Here’s the quick and dirty update! The graph says it all…
I learned something this week. Or, rather, something I already knew was confirmed.
Posting a story on the blog and putting up a generic call for beta readers and critique does not work for me.
I wrote a story for an antho, and although I had a clear idea in my mind what was going on, that was after months of thinking and creating and working out the details of exactly how this SciFi creature would interact with the world. It’s non-corporeal—meaning it doesn’t have a physical body—which made this story a challenge.
I loved the way it turned out, but I still had huge questions regarding whether or not it made sense, and was clear to the reader. Normally I’d pick a few beta reading friends and sit back and wait, but in this case the deadline was in less than two days, so I went another route.
Posting a story you intend to publish is always an iffy prospect. Publishers and editors may legitimately refuse a story, saying it was “previously published” if you put it up on your blog. I put the story up with a password, then posted the password. This made it so anyone who legitimately wanted to read it could easily get to it, but it cut way down on the number of people just casually wandered by. I was pleased to see a handful of hits soon, then a dozen, then more. A few of my friends (people I know in RL) gave me some feedback, but no one commented on the blog.
Fortunately, in the meantime, the editor decided to extend the deadline by ten days. And I’m so glad, because I was really beginning to suspect that most of the people looking at the post were going “WTF?” over my story, and not wanting to seem rude by saying so.
I would much rather have a handful, or even a mob of people tell me “Ya…I just don’t get it,” or “That was just weird and I couldn’t follow it at all,” as opposed having the one editor look at my story and have the same reaction. With beta-readers giving me the news, I have a chance to fix it. If the editor is the first one to tell me, it means the story dies and goes back on the shelf, possibly never to find a home. Not only that, but then there are a bunch of beta readers and an editor out there identifying my name with a piece that’s just not professional.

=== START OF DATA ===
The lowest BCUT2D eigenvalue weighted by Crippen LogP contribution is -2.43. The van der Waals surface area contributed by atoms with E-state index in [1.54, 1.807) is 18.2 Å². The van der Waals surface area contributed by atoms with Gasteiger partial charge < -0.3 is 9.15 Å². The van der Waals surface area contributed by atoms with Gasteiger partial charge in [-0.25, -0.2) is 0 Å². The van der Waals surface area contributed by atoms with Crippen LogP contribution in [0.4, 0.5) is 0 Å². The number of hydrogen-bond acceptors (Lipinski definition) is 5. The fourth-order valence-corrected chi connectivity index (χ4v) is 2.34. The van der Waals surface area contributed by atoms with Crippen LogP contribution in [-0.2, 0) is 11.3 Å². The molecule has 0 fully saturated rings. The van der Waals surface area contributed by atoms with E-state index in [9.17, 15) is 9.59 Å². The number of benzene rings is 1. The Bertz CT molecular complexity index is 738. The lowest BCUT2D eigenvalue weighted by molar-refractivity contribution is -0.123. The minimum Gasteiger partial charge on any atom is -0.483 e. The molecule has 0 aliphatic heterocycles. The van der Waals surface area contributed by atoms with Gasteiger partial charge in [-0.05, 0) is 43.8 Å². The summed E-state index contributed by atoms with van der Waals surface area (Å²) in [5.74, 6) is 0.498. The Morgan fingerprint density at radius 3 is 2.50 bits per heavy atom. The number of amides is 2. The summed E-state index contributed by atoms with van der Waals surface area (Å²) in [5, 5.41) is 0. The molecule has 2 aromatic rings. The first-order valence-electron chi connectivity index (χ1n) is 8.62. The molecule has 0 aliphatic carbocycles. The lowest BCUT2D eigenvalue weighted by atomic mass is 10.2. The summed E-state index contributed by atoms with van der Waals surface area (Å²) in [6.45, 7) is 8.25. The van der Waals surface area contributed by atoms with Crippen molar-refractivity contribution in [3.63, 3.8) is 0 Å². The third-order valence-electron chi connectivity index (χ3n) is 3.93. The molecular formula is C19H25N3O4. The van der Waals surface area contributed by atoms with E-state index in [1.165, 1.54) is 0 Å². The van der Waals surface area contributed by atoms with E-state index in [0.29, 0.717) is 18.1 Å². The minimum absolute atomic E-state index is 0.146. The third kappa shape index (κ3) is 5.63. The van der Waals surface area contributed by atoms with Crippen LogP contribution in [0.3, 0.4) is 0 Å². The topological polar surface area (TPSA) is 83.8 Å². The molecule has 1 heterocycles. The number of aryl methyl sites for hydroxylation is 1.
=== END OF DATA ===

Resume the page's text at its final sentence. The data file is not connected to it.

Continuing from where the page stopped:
I poked my bestie and her hubby and got some great feedback, and one of my other regulars admitted “I just don’t get it.” Then, in a last-ditch effort, I shared the post (no longer passworded) with a a regular weekend blog hop. It only got four views. No comments.
I whined a little on twitter, admitting that I was pretty sure my lack of comments was due to the WTF? level of my story. A friend (and pro) took pity on me. She read it for me and confirmed the WTF?, but also gave very specific feedback with several ways I might fix this. Even if there were no suggestions about how to fix it, just being specific about what exactly was confusing was helpful.
I can’t say I’ll never do it again… never post something and ask for feedback from “anyone who happens by.” But it certainly doesn’t seem to be the most effective way for me to get feedback.
I’m always happy to add more beta readers to the list! And if you are burning to read the WTF? version of my story, click the link and type the password below.